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350/500cc Ivory Calthorpe Deluxe - 1936
Quality was not enough
This little Birmingham-based manufacturer originally built "Bard" bicycles (and later motor quadricycles), then launched the "Calthorpe" marque in 1911. Calthorpe used different engine makes until1925, when it launched in-house power units of 350 and 500cc. Then in 1929, it added a range of 250cc inclined singles with twin exhaust pipes.
The Calthorpes quickly earned a sound reputation for quality, and the little factory offered its products at competitive prices compared with the great names of the British industry. In 1936, prices ranged from $56 for the 250 to $90 for the 500 competition model with high-level exhausts. The 350 and 500 cost roughly the same price according to the level of options: BTH magneto, tachometer, chromed tank, high-level exhausts and so on. In comparison, the same year's BSA supersports Empire Star cost around $100.
Calthorpe Concentrates on Color
In direct contrast to other makers, Calthorpe did not spend money on competition or endeavor, no matter how little it cost, to boost sales by trying to win the Tourist Trophy. The company was content to rely on attractive color schemes and a reputation for quality. At a time when most British machines ranged from funereal black to dark red, Calthorpe offered all its models with tank and mudguards strikingly enameled in ivory, with multiple chrome accents. But it was all in vain; this rational policy failed to make the fortune of the marque, and the public shunned its bikes, not because they had any major faults, but because they lacked the distinction of a technically advanced racing image. Calthorpe closed down in 1938.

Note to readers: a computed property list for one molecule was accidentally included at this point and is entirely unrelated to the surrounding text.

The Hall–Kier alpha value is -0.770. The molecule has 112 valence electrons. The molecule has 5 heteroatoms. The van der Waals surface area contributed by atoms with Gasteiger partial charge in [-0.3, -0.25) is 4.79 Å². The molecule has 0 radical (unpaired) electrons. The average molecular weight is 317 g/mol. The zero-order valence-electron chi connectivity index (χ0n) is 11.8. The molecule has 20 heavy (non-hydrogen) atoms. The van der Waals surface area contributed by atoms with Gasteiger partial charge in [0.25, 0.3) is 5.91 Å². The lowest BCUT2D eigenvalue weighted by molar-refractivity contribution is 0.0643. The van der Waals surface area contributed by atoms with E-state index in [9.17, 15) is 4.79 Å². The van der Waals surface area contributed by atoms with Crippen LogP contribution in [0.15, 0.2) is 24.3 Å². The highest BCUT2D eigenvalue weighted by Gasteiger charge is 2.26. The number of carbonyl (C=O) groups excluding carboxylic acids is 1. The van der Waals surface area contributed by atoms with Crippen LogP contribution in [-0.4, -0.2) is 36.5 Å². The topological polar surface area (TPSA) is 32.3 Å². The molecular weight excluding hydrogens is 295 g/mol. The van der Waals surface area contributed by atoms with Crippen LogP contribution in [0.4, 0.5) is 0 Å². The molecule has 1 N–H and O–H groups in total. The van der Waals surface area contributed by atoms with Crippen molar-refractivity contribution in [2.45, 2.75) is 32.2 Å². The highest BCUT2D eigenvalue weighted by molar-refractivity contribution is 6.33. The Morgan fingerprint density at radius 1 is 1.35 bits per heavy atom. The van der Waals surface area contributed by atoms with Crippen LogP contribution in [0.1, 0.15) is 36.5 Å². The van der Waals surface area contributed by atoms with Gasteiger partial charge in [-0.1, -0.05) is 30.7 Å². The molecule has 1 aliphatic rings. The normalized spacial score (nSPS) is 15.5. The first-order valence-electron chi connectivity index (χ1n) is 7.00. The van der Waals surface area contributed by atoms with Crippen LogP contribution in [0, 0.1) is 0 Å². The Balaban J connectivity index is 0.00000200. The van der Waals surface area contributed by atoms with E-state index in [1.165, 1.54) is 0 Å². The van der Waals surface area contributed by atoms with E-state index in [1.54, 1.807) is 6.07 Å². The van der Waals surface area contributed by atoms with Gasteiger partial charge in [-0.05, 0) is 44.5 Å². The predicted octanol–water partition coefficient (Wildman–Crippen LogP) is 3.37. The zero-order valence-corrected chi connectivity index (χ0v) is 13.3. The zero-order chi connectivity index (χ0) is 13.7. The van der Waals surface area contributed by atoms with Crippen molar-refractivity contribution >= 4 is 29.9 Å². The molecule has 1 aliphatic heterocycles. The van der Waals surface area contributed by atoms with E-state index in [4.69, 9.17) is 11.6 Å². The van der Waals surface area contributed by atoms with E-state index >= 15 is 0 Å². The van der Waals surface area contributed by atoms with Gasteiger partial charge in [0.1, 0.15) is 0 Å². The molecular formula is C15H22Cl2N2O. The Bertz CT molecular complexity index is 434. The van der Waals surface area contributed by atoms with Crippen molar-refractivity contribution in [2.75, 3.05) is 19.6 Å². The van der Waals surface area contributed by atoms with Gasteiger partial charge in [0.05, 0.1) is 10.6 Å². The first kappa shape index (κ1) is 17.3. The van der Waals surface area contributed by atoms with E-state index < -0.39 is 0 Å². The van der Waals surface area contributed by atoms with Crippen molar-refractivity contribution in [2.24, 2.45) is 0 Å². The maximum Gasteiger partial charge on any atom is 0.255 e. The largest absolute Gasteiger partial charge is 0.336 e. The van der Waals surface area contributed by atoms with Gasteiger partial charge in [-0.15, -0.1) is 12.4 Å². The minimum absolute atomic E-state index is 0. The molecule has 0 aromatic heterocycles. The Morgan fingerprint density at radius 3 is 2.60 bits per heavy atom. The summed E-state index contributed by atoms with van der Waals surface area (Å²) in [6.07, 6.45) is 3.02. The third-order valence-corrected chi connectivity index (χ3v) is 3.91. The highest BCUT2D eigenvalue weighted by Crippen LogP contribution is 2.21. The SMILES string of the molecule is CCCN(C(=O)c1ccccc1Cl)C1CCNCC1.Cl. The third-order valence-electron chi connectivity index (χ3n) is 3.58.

Engine: 348cc (74x81mm) air-cooled single-cylinder four-stroke; dry-sump lubrication
Valves: fully-enclosed overhead
Fuel System: Amal TT carburetor
Transmission: 4-speed, chain final drive
Suspension: girder forks (front); rigid (rear)
Brakes: 7 inch drum (front & rear)
Wheels: 3.50x19 inch wire (front & rear)
Maximum Speed: 70 mph (350); 72 mph (500)
Modern color illustrations of 1930s motorcycles are rare, but Calthorpe proudly displayed the elegant Ivory in all its glory in their catalogue.